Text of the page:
South Africa, together with many other developing nations, has become a dumping ground for devices which are cheaply manufactured overseas using obsolete 2G technology, Vodacom has told MyBroadband.
While answering questions about its plans for the future of its 2G network, Vodacom said that a major issue it has identified is that there are retailers who keep selling outdated cellphones that only have 2G support.
“Sales of these legacy devices are largely outside the control of mobile network service providers,” Vodacom said.
“The majority of these low cost devices are sold by independent retail chains who procure the devices overseas and sell them directly to consumers.”
Vodacom called for regulatory intervention to stop the sale of such 2G-only mobile phones in South Africa.
“This is in the best interests of consumers and South Africa’s fourth industrial revolution (4IR) ambitions, as 2G technology is not data capable and does not promote the acceleration of the digital economy,” Vodacom stated.
“In addition to the proposed regulatory interventions to stop the perpetuation of outdated 2G device sales, additional measures which should be considered by the government to accelerate the adoption of newer, data capable 4G devices would be the reduction of import duties and VAT on entry-level 4G smart feature phones, and entry level 4G smartphones,” the operator suggested.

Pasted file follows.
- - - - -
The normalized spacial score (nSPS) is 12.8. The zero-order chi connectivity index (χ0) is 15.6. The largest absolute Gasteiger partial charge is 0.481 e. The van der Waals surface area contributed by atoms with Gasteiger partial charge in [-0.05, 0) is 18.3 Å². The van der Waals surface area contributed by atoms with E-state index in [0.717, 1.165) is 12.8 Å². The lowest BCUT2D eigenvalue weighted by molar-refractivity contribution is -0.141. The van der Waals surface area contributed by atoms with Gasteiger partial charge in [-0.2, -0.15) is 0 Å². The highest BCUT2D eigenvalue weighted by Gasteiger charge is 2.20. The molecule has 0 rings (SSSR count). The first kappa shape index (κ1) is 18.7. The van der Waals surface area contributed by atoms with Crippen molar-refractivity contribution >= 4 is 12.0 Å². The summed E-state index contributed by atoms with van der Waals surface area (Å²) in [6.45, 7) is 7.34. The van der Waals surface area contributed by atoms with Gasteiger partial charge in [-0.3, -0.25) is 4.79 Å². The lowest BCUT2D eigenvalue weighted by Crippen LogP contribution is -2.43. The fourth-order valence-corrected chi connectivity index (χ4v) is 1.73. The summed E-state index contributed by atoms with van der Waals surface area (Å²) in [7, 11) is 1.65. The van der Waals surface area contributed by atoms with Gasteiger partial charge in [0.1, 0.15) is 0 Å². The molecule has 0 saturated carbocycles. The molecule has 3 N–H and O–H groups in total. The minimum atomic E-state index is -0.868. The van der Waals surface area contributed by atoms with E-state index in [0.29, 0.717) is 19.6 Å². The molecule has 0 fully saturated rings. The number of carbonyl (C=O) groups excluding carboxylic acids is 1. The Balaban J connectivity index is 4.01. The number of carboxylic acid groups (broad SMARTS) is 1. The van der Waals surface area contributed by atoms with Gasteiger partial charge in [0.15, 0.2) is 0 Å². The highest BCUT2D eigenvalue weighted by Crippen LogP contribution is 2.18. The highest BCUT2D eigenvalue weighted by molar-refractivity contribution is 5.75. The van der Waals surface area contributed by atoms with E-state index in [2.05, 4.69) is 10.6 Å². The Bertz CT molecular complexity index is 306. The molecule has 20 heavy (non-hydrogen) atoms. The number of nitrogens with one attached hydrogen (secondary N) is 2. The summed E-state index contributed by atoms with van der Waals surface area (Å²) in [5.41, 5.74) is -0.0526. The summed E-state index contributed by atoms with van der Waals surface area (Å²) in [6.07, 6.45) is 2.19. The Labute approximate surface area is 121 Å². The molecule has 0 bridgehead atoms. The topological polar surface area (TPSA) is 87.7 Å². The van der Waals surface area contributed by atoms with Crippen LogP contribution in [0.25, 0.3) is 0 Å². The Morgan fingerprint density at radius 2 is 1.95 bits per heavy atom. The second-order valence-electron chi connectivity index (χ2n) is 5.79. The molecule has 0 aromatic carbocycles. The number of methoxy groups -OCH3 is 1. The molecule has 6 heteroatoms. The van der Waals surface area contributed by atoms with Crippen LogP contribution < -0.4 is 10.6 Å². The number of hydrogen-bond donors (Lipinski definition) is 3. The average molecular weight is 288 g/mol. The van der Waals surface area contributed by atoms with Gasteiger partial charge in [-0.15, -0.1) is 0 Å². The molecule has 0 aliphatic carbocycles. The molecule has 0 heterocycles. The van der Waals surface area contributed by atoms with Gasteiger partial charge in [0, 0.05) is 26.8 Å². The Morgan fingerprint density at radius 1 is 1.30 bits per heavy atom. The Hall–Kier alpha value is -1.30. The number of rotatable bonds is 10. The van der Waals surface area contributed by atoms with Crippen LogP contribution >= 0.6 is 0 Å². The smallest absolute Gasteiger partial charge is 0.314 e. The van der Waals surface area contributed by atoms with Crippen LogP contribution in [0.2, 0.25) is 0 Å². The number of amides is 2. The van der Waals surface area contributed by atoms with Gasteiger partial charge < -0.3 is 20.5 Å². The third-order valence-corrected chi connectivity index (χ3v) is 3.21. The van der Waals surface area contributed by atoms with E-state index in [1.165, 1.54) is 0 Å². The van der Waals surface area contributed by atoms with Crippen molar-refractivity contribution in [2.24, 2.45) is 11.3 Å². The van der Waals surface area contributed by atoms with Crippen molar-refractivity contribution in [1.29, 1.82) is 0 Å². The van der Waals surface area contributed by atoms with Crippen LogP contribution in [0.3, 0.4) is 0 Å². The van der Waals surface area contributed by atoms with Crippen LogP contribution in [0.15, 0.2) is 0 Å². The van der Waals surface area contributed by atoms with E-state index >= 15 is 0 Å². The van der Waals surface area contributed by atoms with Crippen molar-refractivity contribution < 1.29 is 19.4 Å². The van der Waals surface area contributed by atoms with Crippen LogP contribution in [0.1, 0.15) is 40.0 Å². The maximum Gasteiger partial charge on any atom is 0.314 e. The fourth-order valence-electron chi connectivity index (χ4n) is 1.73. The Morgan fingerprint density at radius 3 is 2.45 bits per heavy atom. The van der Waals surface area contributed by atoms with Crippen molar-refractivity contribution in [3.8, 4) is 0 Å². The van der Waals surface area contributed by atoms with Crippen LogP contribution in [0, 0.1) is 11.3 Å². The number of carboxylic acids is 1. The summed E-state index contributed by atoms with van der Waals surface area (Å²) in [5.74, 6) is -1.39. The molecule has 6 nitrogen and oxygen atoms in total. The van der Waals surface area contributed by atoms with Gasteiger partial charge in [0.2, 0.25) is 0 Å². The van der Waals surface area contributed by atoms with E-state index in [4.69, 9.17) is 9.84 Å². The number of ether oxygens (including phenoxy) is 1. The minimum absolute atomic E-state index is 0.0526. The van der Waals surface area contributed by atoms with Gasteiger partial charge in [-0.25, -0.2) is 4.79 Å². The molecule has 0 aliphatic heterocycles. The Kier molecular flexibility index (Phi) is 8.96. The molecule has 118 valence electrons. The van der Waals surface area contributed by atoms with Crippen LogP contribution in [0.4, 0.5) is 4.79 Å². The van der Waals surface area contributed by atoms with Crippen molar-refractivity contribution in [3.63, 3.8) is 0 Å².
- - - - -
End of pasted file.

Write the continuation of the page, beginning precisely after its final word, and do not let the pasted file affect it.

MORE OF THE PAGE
To provide a viable alternative to the 2G devices that are flooding the South African market, Vodacom said that it is helping to support the adoption of 4G mobile phones.
Vodacom said it has introduced low-cost 4G “smart feature phones” such as the Vodacom Vibe, which retails for R279.
It also said that it has made 4G devices more affordable through increased device subsidies.
“Many operators across both developed and developing countries have already shutdown their legacy 2G networks. This has been made possible by intervention from their national regulatory bodies and governments,” Vodacom stated.
Vodacom said that it is important that its 2G network for consumers is decommissioned and that it reduces the radio frequency spectrum resources being used for 2G machine-to-machine and Internet of Things services.
“[It is] crucial in ensuring South Africa accelerates digital inclusion and is able to realise its 4IR ambitions,” said Vodacom.
Vodacom previously told MyBroadband that it wants to shut down its 2G network by 2024.
“New technologies such as 4G provide a better voice experience, are better suited to cope with the explosive growth in data traffic through the more efficient use of spectrum, enable the cost effective extension of mobile broadband coverage across the country, including rural communities, and are also more energy efficient.”